Clarify gerunds and participles#
Participles are verbs that end in -ed or -ing and act as modifiers. Gerunds are verbs that end in -ing and act as nouns. Both types of words are useful and acceptable, but they can cause confusion if they are misplaced in a sentence. For example, the word meeting can be a gerund or a participle (or even a noun) depending on its placement in a sentence. When you use gerunds and participles, ensure that the meaning is clear.
|A job can include metadata that schedules the program to run at a specified date and time.||A job can include scheduling metadata that enables the program to run at a specified date and time.|
|Public Cloud is infrastructure that consists of shared resources, deployed on a self-service basis over the Internet.||Public Cloud is infrastructure consisting of shared resources, deployed on a self-service basis over the Internet.|
|Test the certificate by using a browser to connect to your server.||Test the certificate using a browser to connect to your server.|
|When you use a load balancer with a public-facing IP address, this address becomes the IP address of your website.||When using a load balancer with a public-facing IP address, this address becomes the IP address of your website.|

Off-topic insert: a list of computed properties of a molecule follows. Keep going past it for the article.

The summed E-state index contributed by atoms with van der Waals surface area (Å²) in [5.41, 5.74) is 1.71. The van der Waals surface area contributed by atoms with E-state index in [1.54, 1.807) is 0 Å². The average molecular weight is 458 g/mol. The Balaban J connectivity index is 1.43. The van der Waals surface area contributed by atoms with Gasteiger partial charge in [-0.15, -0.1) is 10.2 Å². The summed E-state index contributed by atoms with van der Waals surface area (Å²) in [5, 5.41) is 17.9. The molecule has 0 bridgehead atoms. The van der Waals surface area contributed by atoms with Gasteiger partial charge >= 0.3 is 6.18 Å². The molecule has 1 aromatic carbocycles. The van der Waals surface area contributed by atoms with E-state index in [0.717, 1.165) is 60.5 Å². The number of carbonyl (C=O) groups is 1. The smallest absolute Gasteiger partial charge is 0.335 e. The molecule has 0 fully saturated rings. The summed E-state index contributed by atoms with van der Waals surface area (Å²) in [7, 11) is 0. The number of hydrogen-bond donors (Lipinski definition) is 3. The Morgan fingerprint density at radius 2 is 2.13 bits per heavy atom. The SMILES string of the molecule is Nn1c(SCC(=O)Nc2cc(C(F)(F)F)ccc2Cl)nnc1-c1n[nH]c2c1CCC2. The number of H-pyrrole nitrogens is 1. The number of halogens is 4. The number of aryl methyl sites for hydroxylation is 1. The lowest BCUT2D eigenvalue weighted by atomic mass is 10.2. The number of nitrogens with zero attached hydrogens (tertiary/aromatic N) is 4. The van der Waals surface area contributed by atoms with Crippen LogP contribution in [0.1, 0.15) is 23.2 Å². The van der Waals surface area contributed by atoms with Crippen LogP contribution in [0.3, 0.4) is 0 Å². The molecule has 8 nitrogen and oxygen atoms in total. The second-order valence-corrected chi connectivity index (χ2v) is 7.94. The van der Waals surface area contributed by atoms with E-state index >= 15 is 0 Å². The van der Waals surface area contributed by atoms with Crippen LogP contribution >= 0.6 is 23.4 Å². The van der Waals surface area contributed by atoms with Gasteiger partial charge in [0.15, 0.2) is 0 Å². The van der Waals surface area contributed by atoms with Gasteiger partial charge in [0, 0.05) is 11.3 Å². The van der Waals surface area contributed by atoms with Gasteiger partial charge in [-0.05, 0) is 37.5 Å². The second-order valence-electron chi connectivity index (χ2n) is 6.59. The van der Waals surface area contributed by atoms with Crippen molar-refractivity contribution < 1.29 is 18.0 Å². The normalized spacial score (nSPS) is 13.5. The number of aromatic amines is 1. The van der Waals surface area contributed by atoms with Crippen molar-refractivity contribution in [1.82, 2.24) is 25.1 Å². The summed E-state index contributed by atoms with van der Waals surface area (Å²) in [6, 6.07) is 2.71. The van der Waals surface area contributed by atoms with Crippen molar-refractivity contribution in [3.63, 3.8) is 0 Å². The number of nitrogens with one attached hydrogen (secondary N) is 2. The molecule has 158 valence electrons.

The last example illustrates a dangling modifier. In the "Avoid" example, using doesn't have a subject, so the implied subject is address, which is incorrect. If the implied subject isn't correct, you must revise the sentence to provide a subject for the modifying phrase.
The titles of tutorial or high-level process articles or topics usually start with a gerund. Titles have less context than sentences, so you have to be especially careful to ensure that the meaning is clear.
Options for editing
Editing of options
|Billing for services||Billing services|
|Changing the DNS settings on Windows||Changing DNS settings on Windows|
|Changing a password||Changing passwords|